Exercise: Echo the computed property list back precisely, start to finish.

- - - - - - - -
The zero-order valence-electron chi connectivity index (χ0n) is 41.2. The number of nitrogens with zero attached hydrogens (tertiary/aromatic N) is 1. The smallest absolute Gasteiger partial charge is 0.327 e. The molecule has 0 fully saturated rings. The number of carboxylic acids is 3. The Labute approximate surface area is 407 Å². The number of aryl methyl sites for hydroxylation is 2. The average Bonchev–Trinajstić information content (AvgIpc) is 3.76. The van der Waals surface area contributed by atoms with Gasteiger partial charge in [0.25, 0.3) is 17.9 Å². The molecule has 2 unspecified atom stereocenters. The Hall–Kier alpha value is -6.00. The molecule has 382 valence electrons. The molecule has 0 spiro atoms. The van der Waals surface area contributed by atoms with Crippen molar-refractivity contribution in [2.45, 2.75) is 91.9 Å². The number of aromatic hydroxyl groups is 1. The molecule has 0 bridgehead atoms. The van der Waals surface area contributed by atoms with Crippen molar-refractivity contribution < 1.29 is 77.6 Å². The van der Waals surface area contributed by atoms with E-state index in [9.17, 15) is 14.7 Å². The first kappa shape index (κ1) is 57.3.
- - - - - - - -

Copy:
The zero-order valence-electron chi connectivity index (χ0n) is 41.2. The number of nitrogens with zero attached hydrogens (tertiary/aromatic N) is 1. The smallest absolute Gasteiger partial charge is 0.327 e. The molecule has 0 fully saturated rings. The number of carboxylic acids is 3. The Labute approximate surface area is 407 Å². The number of aryl methyl sites for hydroxylation is 2. The average Bonchev–Trinajstić information content (AvgIpc) is 3.76. The van der Waals surface area contributed by atoms with Gasteiger partial charge in [0.25, 0.3) is 17.9 Å². The molecule has 2 unspecified atom stereocenters. The Hall–Kier alpha value is -6.00. The molecule has 382 valence electrons. The molecule has 0 spiro atoms. The van der Waals surface area contributed by atoms with Crippen molar-refractivity contribution in [2.45, 2.75) is 91.9 Å². The number of aromatic hydroxyl groups is 1. The molecule has 0 bridgehead atoms. The van der Waals surface area contributed by atoms with Crippen molar-refractivity contribution < 1.29 is 77.6 Å². The van der Waals surface area contributed by atoms with E-state index in [9.17, 15) is 14.7 Å². The first kappa shape index (κ1) is 57.3.